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Major winter storm aiming at Midwest

Thick ice, heavy snow possible from Colorado to Michigan

(Photo: Illinois DOT)

After parts of the Northeast got walloped by heavy snow and blizzard conditions over the weekend, it will be the Midwest’s turn in a few days.

A storm system is projected to track into the southern Plains by late Tuesday and then intensify across the Midwest and Great Lakes on Wednesday and Thursday. With widespread arctic air draped across the north-central U.S., the dynamics are coming together for a potentially significant event producing heavy snow, whiteouts and possibly thick ice accumulations.

Based on the latest model guidance Monday morning, the favored areas for ice would be in a zone from the southern Plains through the southern Midwest and eastern Great Lakes. The National Weather Service has already issued winter storm watches stretching more than 1,000 miles from Colorado to Michigan, anticipating ice and/or snow. More places may be added.

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In general, snow totals will reach 6 to 12 inches for many places, with some locations possibly getting buried by as much as 18 inches. Some areas will see less snow but up to one-quarter inch of ice. Who gets more snow than ice, or vice versa, as well as amounts will depend on the exact path of the storm. Computer model guidance should be able to better pinpoint these uncertainties by later Monday or early Tuesday.

Major cities in the potential impact zone include Oklahoma City and Tulsa, Oklahoma; Kansas City and St. Louis, Missouri; Wichita and Topeka, Kansas; most of Illinois, including Chicago; much of Indiana, including Indianapolis; Detroit; as well as Cleveland and Columbus, Ohio.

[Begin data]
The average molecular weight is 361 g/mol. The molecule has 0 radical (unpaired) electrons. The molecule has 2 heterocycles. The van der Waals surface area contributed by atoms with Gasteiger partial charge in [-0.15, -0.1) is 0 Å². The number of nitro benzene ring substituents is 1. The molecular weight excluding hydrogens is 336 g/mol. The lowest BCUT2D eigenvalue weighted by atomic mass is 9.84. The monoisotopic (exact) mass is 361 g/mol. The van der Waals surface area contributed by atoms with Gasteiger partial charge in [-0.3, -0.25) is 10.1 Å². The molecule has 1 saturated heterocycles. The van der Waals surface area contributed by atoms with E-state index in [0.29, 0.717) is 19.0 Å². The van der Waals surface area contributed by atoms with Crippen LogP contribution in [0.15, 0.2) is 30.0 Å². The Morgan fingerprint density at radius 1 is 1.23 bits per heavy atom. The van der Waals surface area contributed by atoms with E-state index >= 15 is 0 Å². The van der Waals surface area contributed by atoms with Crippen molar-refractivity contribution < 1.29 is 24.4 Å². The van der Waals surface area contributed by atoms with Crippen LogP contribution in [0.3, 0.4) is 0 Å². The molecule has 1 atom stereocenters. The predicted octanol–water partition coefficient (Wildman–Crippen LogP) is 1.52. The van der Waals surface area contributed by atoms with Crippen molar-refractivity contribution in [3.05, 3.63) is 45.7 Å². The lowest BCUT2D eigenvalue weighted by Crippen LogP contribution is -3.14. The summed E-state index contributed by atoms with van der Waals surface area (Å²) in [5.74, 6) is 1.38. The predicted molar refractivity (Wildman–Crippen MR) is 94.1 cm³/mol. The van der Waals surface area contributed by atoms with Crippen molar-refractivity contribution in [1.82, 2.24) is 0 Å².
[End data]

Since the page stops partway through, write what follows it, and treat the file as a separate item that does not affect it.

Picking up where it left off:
Significant delays in freight flows on the roads and in the air are likely due to limited visibility and possible road and airport closures. Also, look for disruptions in loading and unloading at intermodal ramps, in addition to possible power outages.

Major interstates in the potential storm patch include I-35, I-40, I-44, I-55, I-69, I-70, I-72, I-80 and I-90. The longest stretch of highway with the most impacts will probably be I-70.

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Late Thursday into Friday, the storm may drop freezing rain and heavy snow into the interior Northeast, from upstate New York to northern New England — places not hit by the Saturday storm.

Major lane of concern

• Interstate 70 from Denver to Columbus.

Click here for more FreightWaves articles by Nick Austin.

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Nick Austin

Nick is a meteorologist with 20 years of forecasting and broadcasting experience. He was nominated for a Midsouth Emmy for his coverage during a 2008 western Tennessee tornado outbreak. He received his Bachelor of Science in Meteorology from Florida State University, as well as a Bachelor of Science in Management from the Georgia Tech. Nick is a member of the American Meteorological Society and National Weather Association. As a member of the weather team at WBBJ-TV in Jackson, Tennessee, Nick was nominated for a Mid-South Emmy for live coverage of a major tornado outbreak in February 2008. As part of the weather team at WRCB-TV in Chattanooga, Tennessee, Nick shared the Chattanooga Times-Free Press Best of the Best award for “Best Weather Team” eight consecutive years.